New open door policy for 'skilled' immigrants

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The Independent Online

The Government is planning to end a 30-year "closed door" policy for migrants attempting to enter Britain in search of work.

The Government is planning to end a 30-year "closed door" policy for migrants attempting to enter Britain in search of work.

Following the deaths of 58 Chinese migrants in the Dover lorry tragedy, Barbara Roche, the Immigration minister, will call today on her counterparts from foreign governments to recognise the value of so-called economic migrants both in the workplace and in society.

Ms Roche will tell a conference in Paris: "Throughout the centuries immigrants have had a very positive impact on the societies they join. We need to find ways to meet legitimate desires to migrate and be ready to think imaginatively about how migration can meet economic and social needs."

Home Office sources said last night that Ms Roche was "putting down a marker that we need to be talking about this". The minister is expected to outline more detailed plans for allowing a limited degree of economic migration in September at a conference in London organised by the Institute of Public Policy Research.

A source said: "Economic migrants can actually create jobs, which can be good for the country. The age-old idea that they come over here and take all the jobs is just not true."

The speech, to ministers and officials from 30 countries, is a major development in the Government's approach to an issue that has been dominated by a political battle over the perceived threat posed by asylum-seekers.

Since the 1971 Immigration Act banned primary immigration, the only people allowed to stay in Britain have been those joining relatives or spouses, or people taking up jobs for which they have work permits.

Apart from a few exceptionally rich individuals who have been allowed to set up businesses, the only exceptions have been successful claimants for asylum.

The lack of opportunity for legitimate migration has helped create a multi-billion pound market in the trafficking of people by criminal gangs and has placed enormous strain on the asylum system from unfounded claims.

Ministers are also concerned by the growing shortages of specialist skills in some areas of the labour market, particularly in health and information technology (IT).

Research carried out by the Organisation for Economic Co-operation and Development has shown that about a quarter of Britain's population will be over the age of 65 by 2050. By that time, there could be as few as two working-age people for every pensioner.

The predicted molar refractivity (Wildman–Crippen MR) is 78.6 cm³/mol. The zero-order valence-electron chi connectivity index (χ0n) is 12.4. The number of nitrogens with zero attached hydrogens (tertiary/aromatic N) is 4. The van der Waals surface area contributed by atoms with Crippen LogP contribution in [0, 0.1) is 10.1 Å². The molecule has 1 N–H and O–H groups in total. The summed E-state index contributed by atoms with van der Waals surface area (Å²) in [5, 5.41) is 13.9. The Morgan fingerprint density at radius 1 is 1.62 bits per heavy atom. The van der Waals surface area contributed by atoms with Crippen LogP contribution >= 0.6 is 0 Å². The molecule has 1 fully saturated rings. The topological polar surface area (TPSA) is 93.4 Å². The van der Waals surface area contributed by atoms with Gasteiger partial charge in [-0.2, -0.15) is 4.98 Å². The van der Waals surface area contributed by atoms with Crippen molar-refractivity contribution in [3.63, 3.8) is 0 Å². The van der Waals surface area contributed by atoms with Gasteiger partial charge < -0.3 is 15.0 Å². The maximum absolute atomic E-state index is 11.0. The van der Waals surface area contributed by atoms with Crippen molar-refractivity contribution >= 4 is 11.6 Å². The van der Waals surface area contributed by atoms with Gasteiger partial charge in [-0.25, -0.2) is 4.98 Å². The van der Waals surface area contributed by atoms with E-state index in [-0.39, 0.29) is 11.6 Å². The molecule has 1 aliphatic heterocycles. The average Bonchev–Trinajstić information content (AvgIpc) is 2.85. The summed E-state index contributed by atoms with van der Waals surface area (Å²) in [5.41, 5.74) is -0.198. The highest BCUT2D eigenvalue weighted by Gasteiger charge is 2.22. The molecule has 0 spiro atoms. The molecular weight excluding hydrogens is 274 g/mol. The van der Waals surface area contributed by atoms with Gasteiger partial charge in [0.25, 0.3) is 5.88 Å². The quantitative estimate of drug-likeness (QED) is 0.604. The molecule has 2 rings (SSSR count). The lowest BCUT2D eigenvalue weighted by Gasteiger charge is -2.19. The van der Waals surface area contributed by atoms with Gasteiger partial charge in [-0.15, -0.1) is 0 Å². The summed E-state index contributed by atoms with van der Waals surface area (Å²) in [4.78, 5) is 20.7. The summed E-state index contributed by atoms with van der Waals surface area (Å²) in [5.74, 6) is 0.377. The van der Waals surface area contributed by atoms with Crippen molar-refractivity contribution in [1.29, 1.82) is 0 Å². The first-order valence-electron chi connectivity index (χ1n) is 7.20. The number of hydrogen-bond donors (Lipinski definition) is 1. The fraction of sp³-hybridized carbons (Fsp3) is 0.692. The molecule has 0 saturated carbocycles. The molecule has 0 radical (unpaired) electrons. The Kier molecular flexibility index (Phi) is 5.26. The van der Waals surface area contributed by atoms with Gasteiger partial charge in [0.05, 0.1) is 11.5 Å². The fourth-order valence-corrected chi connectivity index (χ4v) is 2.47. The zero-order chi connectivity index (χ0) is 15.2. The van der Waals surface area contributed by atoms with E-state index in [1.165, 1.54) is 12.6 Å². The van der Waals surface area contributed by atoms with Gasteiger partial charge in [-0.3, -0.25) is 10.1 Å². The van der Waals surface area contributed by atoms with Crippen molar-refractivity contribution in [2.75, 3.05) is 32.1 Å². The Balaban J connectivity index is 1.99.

The Department for Education and Employment's overseas labour division recently started advertising a fast-track entry to Britain for people with IT and other specialist skills in short supply.

Ms Roche's remarks indicate that the Government may now be willing to consider changes to the immigration regulations, possibly on similar lines to the systems used in North America.

Both the United States and Canada acknowledge the benefits of economic migration and use a system based on points that enables limited numbers of people with specialist skills to settle. In the US, the winning applicants are chosen by a lottery system.

Habib Rahman, the chief executive of the Joint Council for the Welfare of Immigrants (JCWI), described the Government's new stance last night as "very welcome".

"We know that we can't let people in just willy-nilly if they are not going to contribute to the economy but people have to realise that economic migrants can help the country," said Mr Rahman.

Claude Moraes, a Labour MEP,o and a former director of the JCWI, said the deaths of the Chinese migrants in Dover last month had forced politicians to "step back and take a wider view" of global migration issues.

There was no question that Britain would be adopting an "open door" immigration policy "but we need to open some doors for skilled economic migrants," he said.

The conference today, entitled "The Fight Against Clandestine Entry Networks", has been organised by the French government. During her speech, Ms Roche will call for Europol to be given an intelligence role in tackling the criminal gangs which traffick in people.

Ms Roche will reiterate calls made by Jack Straw, the Home Secretary, last month for the 1951 Convention on Refugees to be rewritten to allow asylum claims to be made from outside the destination state and for countries to agree to accept quotas of refugees from war zones and other high-risk regions.